I never knew watching Television channels like Discovery or National Geographic Channel could come to great use in my sales career.
Back in 2013, I received an inquiry from Chrysler, an automobile company. Now, I had never worked with an automobile manufacturing company before.
Hundreds of thoughts racing through my mind, the first one was– how auto companies manufacture cars (thanks to a show I watched on Discovery channel).
Though a greenhorn at in-depth knowledge about automobile technology, I had read a few articles from McKinsey Quarterly about basic technology in the Automobile industry.
I began picturing various solutions in my mind immediately, upon hearing about the challenge of moving from manual data entry to digital.
My first call with the client was a success. I actually got a chance to visit their plant in Detroit and eventually sign the contract.
Sounds like a good ol’ happy ending? It sure was, but was only able to do this because of the following reasons:
- A high-level understanding of the industry
- Being able to know certain keywords and jargon used in automobile manufacturing
- Understanding of solutions and how they can solve a particular challenge for that industry
On average, out of every 100 salespeople I interview, just about 2-3% have some understanding of a particular industry or processes involved.
Whether you are working in a company that focuses on niche industry solutions or a company that provides industry agnostic services, it is imperative for sales and marketing people to understand how a specific vertical or industry works.
Now now, before the heavy judging begins, I am not saying that I am perfect. Or that you should become perfect, or know every jargon and vernacular used in industry, but it’s good to have a know how.
Here are a few reasons why you need to learn how organizations in different industries work –
1) Always prepared
Every time you get a new industry lead or you’re assigned a new vertical by your boss, you are already ready to get started from Day 1 without having to take a lot of time to prepare.
This means you can start showing results faster. Like the Boy Scouts say, always be prepared!
2) You speak your prospects language
Knowing about various industry processes helps you speak the same language as your prospects.
This helps them in relating to you immediately and it also makes you sound like an expert– an expert who understands their pain points and suggests the right approach to a given issue every time. Win-win, eh?
3) You send the right message to your prospects
You will be able to draft your sales and marketing messages as well as your presentations, specific to the industry.
Will also be capable of presenting solutions that fit your prospects’ organization and solve their challenges. You will immediately stand out in an RFP or RFI process when your competitors are bidding with generic messaging.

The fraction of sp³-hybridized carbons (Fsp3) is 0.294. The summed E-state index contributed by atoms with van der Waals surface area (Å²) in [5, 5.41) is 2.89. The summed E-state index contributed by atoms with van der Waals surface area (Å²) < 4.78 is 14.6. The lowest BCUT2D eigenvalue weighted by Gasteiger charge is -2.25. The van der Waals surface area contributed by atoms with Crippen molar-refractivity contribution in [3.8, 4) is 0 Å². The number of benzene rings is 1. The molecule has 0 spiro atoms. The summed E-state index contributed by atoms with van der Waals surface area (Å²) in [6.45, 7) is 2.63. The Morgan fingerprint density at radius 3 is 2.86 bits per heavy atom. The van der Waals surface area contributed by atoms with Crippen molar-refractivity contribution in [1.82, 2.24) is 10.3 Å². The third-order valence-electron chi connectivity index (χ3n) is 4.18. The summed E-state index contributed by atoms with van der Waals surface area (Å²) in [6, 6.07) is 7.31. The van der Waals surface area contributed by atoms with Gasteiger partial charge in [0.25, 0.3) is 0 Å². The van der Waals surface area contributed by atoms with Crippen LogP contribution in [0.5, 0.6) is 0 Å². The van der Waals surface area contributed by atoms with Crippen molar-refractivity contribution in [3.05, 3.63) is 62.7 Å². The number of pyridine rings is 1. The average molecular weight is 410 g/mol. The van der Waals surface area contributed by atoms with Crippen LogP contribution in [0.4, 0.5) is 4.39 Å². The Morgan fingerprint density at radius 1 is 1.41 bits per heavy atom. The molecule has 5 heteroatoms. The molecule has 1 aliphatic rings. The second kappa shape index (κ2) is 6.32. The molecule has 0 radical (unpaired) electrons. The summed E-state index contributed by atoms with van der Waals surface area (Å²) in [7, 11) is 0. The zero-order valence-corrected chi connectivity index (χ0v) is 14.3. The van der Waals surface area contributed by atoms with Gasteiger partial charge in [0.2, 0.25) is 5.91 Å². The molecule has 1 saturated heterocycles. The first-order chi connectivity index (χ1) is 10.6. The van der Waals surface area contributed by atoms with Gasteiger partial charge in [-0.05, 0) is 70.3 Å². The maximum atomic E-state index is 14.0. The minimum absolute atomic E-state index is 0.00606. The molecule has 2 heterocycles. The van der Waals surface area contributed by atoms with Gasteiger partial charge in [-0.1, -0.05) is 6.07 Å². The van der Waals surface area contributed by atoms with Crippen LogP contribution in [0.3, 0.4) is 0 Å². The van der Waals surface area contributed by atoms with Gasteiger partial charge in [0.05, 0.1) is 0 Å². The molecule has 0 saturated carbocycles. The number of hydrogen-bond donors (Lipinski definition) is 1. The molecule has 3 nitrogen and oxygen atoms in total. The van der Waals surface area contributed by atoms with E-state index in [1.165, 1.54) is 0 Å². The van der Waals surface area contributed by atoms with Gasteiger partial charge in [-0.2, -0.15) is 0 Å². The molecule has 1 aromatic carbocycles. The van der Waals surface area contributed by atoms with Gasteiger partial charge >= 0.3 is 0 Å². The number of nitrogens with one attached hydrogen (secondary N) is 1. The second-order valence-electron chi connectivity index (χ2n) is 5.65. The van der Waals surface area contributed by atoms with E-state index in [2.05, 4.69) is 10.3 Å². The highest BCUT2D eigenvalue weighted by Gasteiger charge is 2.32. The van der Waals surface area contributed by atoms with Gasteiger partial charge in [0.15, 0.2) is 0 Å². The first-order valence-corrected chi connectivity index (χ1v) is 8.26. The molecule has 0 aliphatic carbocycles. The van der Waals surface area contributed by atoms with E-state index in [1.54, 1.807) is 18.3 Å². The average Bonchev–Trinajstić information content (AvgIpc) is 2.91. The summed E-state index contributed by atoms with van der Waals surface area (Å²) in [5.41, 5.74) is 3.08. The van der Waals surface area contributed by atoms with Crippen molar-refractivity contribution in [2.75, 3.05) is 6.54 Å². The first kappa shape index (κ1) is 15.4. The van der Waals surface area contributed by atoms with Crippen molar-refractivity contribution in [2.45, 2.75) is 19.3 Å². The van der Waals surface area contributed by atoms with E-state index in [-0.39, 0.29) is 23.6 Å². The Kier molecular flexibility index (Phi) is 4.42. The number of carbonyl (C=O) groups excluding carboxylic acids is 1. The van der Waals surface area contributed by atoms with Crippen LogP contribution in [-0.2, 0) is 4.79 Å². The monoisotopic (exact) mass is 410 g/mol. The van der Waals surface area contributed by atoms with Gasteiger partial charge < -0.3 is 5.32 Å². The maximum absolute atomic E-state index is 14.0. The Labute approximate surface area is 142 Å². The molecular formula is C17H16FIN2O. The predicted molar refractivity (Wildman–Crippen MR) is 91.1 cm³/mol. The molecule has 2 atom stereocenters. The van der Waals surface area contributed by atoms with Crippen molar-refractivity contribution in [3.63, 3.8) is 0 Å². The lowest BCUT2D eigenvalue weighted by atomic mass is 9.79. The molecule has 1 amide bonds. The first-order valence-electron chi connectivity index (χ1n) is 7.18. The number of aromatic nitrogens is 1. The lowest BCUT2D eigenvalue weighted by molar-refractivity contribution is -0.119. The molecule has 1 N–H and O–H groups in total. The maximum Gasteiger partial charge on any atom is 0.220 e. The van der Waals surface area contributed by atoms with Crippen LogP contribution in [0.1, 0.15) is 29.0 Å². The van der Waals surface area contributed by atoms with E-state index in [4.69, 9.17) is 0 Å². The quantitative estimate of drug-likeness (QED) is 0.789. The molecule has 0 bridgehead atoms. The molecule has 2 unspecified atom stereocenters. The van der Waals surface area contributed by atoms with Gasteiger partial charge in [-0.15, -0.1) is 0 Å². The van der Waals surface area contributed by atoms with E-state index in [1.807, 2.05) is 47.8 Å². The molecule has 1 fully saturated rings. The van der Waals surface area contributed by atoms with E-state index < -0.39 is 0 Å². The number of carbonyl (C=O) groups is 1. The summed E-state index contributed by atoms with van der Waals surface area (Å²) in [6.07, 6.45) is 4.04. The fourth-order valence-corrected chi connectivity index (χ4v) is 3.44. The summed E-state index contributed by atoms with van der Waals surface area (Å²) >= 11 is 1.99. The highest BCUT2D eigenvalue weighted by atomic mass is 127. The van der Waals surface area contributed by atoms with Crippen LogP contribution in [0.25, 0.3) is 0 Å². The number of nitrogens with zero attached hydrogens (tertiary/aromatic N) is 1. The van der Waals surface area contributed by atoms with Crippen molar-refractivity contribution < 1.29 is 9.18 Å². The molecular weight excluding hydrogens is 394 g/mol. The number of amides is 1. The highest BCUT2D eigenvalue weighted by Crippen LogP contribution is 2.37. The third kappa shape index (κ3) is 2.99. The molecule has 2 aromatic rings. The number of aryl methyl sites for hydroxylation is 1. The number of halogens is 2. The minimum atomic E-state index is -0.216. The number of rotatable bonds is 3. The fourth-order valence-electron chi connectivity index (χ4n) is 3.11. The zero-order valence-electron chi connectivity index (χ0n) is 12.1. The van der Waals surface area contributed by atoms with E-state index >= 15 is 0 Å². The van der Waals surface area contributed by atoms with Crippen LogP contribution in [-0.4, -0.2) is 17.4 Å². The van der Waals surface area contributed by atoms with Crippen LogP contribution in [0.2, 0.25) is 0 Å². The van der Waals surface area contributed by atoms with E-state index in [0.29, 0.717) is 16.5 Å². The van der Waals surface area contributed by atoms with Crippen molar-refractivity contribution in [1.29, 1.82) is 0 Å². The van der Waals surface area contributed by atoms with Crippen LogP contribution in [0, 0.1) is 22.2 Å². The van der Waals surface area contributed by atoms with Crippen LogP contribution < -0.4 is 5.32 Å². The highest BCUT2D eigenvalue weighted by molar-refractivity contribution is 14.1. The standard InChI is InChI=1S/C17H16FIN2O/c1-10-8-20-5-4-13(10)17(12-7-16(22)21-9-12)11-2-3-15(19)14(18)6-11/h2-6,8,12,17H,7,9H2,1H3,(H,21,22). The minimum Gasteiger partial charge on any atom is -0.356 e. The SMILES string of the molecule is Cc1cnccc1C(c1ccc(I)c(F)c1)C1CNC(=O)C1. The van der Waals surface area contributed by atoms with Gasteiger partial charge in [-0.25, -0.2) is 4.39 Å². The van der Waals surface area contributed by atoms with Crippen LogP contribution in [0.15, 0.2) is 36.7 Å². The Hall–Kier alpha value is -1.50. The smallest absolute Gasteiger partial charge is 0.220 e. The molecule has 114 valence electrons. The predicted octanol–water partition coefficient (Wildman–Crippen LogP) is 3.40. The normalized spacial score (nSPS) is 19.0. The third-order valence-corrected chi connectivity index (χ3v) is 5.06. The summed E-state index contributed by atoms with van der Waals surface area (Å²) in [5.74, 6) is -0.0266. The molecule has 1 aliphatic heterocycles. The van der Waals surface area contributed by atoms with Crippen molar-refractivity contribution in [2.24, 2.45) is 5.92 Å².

4) The Right Fit
Knowledge of the industries to target and drive business from, along with the ones to avoid.
This saves a great deal of time for companies following an industry agnostic approach.
5) The Wise Owl
Knowing various industry processes and following a solution-centric and consultative approach puts you ahead of your colleagues, and your team will start looking up to you as the person who knows what he’s talking about.
Doesn’t it sound amazing to fit into all the five reasons mentioned above?
Well, you have to start somewhere. I am going to share a few resources that helped me learn whatever little I’ve learned over the years.
1. Television and Youtube:
The idiot box sometimes also helps us gain interesting insights about happenings around us and a wealth of knowledge. Watching channels like Discovery Science, National Geographic Channel, TLC, BBC, CNN, Fox Life, etc. can help you gain lots of knowledge.
Youtube: There are more than 1 Billion videos on YouTube and thousands of videos on various industry topics. You can subscribe to channels like “How it’s Made.”
The obvious one. Various online resources provide a plethora of knowledge on different subjects.
Here are a few top websites that I closely follow to obtain industry information. Please feel free to add any other websites that have helped you, in the comments section.
This is a management consulting company working with a majority of industries. You can sign up and subscribe to their newsletter. McKinsey provides high-quality strategy articles across various industries.
The Harvard Business Review has information and articles across a wide variety of subjects and industries. And the best part?
You can access the information for free, although they have paid access if you want exclusive content in print and online.
The Aberdeen Group is a research organization providing research information across various verticals and topics. You can access several reports for free if you sign up to their website.
You will also get complimentary access to particular reports if you participate in their periodic surveys. Fun and knowledge on the go!
Gartner is a research organization trusted by top companies around the world.
Their research reports are highly valued, and several companies base their predictions and business decisions based on these reports.
You don’t want to miss out on their blogs, articles, and research papers.
This is a brilliant website and resource pool for strategy articles across various industry domains. Here is a good example.
This is a challenge every organization faces.
Although the differences in classification systems of an industry may appear subtle, they can be significant for your future prospects.
Training salespeople and building internal vertical-specific competencies is no easy task.
Having motivated individuals with a passion for learning what you want is crucial to the success of your organization.
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